Tachypnoea refers to an increased respiratory
rate whereas the term dyspnoea, in veterinary medicine at least, is usually used
to describe laboured or difficult breathing.
Tachypnoea should not be confused with
panting which is a normal thermoregulatory mechanism in the dog. Whereas dogs
are neither nasal nor oral obligate breathers, cats under normal circumstances
are nasal breathers and oral breathing only occurs in disease situations.
Dyspnoea is a slow and purposeful form
of respiratory distress and can be difficult to identify accurately in tachypnoeic
individuals. Dyspnoea is best appreciated on close observation and auscultation,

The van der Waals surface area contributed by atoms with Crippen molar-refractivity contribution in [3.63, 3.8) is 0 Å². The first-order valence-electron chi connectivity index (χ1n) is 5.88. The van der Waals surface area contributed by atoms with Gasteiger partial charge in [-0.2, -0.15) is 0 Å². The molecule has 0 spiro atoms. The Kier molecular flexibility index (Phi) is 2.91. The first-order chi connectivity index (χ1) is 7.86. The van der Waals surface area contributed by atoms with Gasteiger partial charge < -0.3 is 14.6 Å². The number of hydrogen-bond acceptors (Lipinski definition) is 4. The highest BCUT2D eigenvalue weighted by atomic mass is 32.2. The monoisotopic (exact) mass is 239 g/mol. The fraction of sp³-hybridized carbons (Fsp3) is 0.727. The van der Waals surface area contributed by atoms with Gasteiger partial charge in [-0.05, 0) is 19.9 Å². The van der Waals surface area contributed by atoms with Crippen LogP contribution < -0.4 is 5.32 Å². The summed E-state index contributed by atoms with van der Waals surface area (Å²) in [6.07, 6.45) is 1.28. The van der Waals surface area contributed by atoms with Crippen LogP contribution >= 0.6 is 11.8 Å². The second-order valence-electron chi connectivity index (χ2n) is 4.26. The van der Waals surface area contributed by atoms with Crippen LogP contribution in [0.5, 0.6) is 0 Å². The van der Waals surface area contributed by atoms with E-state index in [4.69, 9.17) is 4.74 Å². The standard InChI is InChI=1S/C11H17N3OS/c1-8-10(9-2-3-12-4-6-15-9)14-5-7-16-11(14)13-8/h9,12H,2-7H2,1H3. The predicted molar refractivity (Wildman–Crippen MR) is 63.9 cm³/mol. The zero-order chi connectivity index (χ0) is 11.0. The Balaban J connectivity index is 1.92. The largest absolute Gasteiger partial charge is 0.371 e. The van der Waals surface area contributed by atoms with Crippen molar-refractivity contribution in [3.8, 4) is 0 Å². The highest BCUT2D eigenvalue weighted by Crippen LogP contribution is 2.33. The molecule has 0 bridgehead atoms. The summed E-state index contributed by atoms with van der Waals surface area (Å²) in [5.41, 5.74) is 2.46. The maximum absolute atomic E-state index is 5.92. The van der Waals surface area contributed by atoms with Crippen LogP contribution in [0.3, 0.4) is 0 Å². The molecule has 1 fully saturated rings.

and can be either inspiratory or expiratory.
If the inspiratory difficulty is associated
with the large upper airways it is called stridor. If airflow is very turbulent,
particularly in association with the nasal passages and pharynx, a snoring noise
occurs which is called stertor.
Expiratory dyspnoea is heard as a reasonably
discrete end-expiratory effort or grunt, and might only be heard on auscultation.
The movement of the abdominal wall during rapid breathing should not be confused
with expiratory dyspnoea, unless the abdominal wall movement is associated with
audible expiratory dyspnoea.
If tachypnoea and dyspnoea occur together,
the term hyperpnoea is used.
Orthopnoea is dyspnoea where the individual
adopts an unusual position, such as sternal recumbency, with the elbows abducted,
the neck extended and mouth breathing. This indicates severe respiratory impairment.